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Boundaries on Boundaries

Our church fellowship group just finished going through Boundaries by Henry Cloud and John Townsend, a book that helps people learn "when to say yes and how to say no to take control of your life."

This was my second time going through it, and I acquired some new insights this time around. The biggest being: I don't particularly care to be in control of my life. In fact, I don't think it's possible. Either I'm making decisions based on my anger and fear or I'm making decisions based on the spirit's leading. Either I'm a slave to the flesh or a slave to the Lord. Either I make my master the devil or God. I don't think anyone is ever the master of his or her life, despite what Mr. Henley claimed. ("I am master of my fate: I am captain of my soul.")

Boundaries gives biblical guidelines on how to protect ourselves, our time, and our things against negative influences. The book if full of concrete examples and practical, common-sense advice that can be followed by a Christian or non-Christian alike. Perhaps it was this that made me a little suspicious this time around. What's the point of having a relationships with Christ, if we then take control of our own lives and do it all ourselves?

Townsend and Cloud use several examples of when Christ established boundaries. They also give lists of what lies within our boundaries (our bodies, time, thoughts, feelings, etc.) and different ways of setting boundaries (saying no, physical removal, restrictions, etc.) All very practical and smart sort of stuff. But again, an interactive and ongoing conversational-relationship with Christ doesn't follow a grid work of rules and boundaries. It searches out God's wisdom in every situation. It asks God all day everyday, "Make me to walk in your ways, O Lord; teach me your paths. Show me your truths and teach me, for you are the God of my salvation; for you I wait all the day long." (Psalm 25:4-5 ESV)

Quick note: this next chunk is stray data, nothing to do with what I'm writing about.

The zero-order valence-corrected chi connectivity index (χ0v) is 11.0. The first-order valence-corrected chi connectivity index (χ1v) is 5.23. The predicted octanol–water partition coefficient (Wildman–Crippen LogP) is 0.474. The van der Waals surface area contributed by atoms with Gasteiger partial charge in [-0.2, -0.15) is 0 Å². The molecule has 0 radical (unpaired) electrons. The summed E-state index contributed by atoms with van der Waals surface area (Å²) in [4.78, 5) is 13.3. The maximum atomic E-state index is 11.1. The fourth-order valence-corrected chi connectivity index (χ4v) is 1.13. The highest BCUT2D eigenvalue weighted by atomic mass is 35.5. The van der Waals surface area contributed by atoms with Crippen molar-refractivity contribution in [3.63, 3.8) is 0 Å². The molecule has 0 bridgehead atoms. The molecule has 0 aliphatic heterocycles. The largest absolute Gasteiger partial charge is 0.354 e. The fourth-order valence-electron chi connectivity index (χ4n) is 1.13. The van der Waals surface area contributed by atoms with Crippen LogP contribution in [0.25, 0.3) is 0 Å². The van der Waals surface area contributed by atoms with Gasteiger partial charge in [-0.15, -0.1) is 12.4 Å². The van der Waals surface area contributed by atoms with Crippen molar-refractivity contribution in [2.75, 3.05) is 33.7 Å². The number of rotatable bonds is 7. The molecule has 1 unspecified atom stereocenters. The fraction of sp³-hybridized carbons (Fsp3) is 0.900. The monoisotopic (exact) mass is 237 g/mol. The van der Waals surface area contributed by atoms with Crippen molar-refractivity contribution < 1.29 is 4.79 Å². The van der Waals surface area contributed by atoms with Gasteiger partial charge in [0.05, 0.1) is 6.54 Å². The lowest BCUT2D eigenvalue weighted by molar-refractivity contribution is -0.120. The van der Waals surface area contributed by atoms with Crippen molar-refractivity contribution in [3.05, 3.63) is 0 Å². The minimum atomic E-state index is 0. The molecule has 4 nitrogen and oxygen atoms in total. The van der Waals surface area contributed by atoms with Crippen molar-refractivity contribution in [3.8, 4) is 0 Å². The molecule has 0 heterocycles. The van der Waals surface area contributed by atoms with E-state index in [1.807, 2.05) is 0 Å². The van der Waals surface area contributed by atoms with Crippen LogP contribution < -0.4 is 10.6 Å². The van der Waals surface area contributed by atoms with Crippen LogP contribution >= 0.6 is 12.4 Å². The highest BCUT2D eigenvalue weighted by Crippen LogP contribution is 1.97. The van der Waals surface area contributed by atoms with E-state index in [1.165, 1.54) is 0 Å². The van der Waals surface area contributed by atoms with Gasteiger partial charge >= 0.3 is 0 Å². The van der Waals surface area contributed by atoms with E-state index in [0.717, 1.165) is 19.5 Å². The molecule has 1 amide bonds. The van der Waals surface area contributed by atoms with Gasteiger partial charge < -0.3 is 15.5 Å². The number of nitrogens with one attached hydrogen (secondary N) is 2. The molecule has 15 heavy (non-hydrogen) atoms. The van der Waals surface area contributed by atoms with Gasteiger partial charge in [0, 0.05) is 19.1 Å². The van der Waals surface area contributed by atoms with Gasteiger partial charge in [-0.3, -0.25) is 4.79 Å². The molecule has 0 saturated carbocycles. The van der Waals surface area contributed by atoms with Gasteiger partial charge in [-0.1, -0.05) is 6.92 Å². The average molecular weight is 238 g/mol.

I keep laughing at the thought of certain scenarios in the bible that seem to break all the boundary rules, like that story of the men lowering their friend through the roof of a house in order to reach Jesus. I think the principles in Boundaries would say, "These friends didn't respect personal property or personal space. Jesus should've recognized that his boundaries were being violated and said 'no.'"

Then there are all those foolish friends, a.k.a. disciples, that Jesus surrounded himself with who had horribly false opinions about who he was and what he was supposed to do. Jesus should've given those guys an ultimatum. Either respect me and who I am or be gone because I don't need to surround myself with people who have false opinions of me.

And let's not forget that totally boundary-less episode on the cross. Tell me how that wasn't a crossing of every physical, emotional, and mental boundary that Jesus had!

The bottom line is that when we're seeking the Lord in everything, He teaches us when and how to say yes or no. We don't base our judgements on our own wisdom or feelings or fears, but God's omniscient wisdom. For one Christian that might mean going to a town that's hostile to Christians. For another, not so.

Lead by the spirit, Paul knew it was time to go to Rome and be bound. Jesus knew it was time to go to Jerusalem and be crucified. David danced half-naked before the Lord. Abraham went to sacrifice Isaac. Rebekah left home. Hebrews 11 has a great list of many other seemingly-harebrained things that God lead people to do. Most of these wouldn't fall into the good-boundary-setting category at all. But they all fall into the having-faith-in-the-Lord category.

Boundaries has a lot of great advice, but having correct boundaries isn't our goal in life. Neither is health or happiness for that matter. Those things are merely the byproducts of the main goal, which is God himself.

To read this sort of book and follow its advice without a conversational-relationship with Christ kinda feels like reading a manual on how to drive a Ferrari at Laguna Seca without saying a word to the Formula 1 racing driver sitting in the passenger seat . . . no, wait . . . he's in the driver's seat. I asked him there because I trusted him.


Comments

Very good! following the Holy Spirit's leading moment-by-moment is certianly the key to having correct boundaries!!
ShackelMom said…
Amen, and so much amen to your conclusions! It is so easy to take a human centric view of life and squeeze it into some scripture... I appreciate so much your seeing the bigger, God-focused picture! The picture is so much bigger, and the larger, "It's not about us" view can be very liberating!

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